Arrow-right Camera

Eye On Boise

Tue., Aug. 30, 2011, 3:24 p.m.

Redistricting commissioners hone in on North Idaho flashpoint: District 2

Republican redistricting commissioners had a surprising bit of news for their Democratic counterparts this afternoon: They're not ready to submit a new redistricting plan this afternoon, as planned. "We have not yet come to a consensus on this side of the aisle to present one of those concepts," said GOP Co-Chairman Evan Frasure. "We're still very actively working on it. We recognize that that clock is ticking." After GOP commissioners attempted again to suggest doing a congressional plan first - an idea Democratic commissioners already have rejected, the two side began talking about a flashpoint issue: The treatment of District 2 in North Idaho in the Democratic plan. That district takes in southern Bonner County, then stretches all the way south through Shoshone County down to Riggins.

"It's not just District 2, I might add, but that's probably a great example," said GOP Commissioner Lou Esposito. "How do we move forward with that? ... How do we find the common ground to deal with that basic fundamental issue of a district like that?"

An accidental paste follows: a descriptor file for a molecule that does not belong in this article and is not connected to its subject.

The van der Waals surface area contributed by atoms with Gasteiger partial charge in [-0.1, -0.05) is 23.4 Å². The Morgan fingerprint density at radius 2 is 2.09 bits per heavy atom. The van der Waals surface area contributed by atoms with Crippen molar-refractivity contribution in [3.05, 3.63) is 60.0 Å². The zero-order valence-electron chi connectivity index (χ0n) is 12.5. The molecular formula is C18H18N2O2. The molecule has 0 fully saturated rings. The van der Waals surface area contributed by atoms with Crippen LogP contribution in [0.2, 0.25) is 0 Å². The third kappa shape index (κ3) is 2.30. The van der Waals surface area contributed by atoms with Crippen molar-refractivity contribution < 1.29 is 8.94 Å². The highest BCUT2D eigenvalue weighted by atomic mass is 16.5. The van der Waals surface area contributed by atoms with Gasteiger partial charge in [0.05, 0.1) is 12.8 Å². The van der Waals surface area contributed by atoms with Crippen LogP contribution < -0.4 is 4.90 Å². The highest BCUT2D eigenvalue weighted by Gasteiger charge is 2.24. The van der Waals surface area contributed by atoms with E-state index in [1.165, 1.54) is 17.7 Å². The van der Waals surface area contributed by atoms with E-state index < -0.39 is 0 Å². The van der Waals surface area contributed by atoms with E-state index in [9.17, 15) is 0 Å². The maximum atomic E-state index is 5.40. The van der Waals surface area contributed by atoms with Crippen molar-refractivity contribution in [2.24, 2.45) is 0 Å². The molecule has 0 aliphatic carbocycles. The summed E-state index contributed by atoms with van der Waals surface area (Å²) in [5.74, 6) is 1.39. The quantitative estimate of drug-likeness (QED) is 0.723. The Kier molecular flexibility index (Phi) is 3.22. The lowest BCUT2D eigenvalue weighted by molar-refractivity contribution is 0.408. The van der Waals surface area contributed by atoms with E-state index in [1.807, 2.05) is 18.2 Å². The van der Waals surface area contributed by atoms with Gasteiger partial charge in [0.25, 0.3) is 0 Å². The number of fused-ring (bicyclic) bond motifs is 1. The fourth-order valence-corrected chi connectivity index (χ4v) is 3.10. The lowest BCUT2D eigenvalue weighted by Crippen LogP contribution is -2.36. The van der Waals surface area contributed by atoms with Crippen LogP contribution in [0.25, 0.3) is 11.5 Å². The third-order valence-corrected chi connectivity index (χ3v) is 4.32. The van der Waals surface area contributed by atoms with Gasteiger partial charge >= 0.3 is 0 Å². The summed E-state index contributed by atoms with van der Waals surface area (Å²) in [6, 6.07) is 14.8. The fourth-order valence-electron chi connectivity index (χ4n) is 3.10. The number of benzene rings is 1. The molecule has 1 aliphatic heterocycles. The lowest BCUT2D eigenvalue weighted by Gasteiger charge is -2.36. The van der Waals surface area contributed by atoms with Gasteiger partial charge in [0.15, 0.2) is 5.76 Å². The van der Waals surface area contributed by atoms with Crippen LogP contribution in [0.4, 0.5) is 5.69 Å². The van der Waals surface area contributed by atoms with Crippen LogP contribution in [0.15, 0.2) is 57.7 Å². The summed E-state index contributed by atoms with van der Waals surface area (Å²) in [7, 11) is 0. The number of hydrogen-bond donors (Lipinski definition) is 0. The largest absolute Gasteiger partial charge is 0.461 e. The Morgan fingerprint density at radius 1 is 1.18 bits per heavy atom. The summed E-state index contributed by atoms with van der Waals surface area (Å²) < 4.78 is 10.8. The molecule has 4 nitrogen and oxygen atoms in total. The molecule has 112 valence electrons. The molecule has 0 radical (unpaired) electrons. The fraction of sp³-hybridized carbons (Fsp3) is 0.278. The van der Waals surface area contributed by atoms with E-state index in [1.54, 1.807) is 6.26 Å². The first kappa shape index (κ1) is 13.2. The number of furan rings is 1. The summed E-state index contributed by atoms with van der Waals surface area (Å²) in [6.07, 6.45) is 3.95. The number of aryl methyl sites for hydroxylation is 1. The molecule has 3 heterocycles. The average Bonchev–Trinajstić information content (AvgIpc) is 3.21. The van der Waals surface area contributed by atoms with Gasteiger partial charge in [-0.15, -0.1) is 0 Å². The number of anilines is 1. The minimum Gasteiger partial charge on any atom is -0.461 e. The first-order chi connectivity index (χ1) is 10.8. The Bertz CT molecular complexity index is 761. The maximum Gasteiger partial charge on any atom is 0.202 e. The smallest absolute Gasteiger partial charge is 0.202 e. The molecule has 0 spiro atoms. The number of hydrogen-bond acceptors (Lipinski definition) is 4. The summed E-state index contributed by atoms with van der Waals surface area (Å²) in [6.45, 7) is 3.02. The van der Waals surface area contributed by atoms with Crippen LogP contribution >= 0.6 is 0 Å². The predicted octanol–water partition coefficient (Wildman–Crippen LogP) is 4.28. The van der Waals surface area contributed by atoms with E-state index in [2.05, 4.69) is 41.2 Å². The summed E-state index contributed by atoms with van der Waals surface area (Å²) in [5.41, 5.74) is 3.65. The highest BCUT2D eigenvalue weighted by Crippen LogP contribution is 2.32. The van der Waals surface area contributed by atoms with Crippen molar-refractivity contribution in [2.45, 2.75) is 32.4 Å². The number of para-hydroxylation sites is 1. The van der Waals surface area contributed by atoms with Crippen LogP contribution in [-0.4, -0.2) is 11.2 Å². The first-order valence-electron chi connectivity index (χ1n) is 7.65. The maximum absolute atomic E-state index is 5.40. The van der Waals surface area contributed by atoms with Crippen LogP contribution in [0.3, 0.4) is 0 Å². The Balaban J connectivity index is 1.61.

Commissioner Lorna Finman of Rathdrum said, "District 2 is a worse version of what was done 10 years ago, which up north was an outrage to everybody, an abomination was the word. And to leave a legacy of a District 2 that's worse than 10 years ago, at least to me, was a nonstarter." She said, "There's no common ground between Lake Pend Oreille on down to Riggins. It's an unwieldy district. We also had strong testimony from Benewah and Shoshone county commissioners ... that they would likee to be together. So there's a lot of public input that we're ignoring in this map."

She added that in the last round of redistricting, "Districts 2 and 31 were so offensive to the people of the state that a bill as put forward and statutes came out of it. I have heard a lot of negative response on District 2 and I agree with it, it is a huge district that violates a lot of the road rule." That rule, enacted into law in 2009, requires districts to be linked by highways. "You do not have to do that, it's not the only way to do it," Finman said. "We've presented many maps. They can do it in other ways."

Democratic Commissioner Julie Kane then asked for a brief recess to get some maps from upstairs with alternative concepts for the area, and the commission took a 10-minute break.

You must be logged in to post comments. Please log in here or click the comment box below for options.

comments powered by Disqus
« Back to Eye On Boise
Betsy Z. Russell
Betsy Z. Russell joined The Spokesman-Review in 1991. She currently is a reporter in the Boise Bureau covering Idaho state government and politics, and other news from Idaho's state capital.

Follow Betsy online: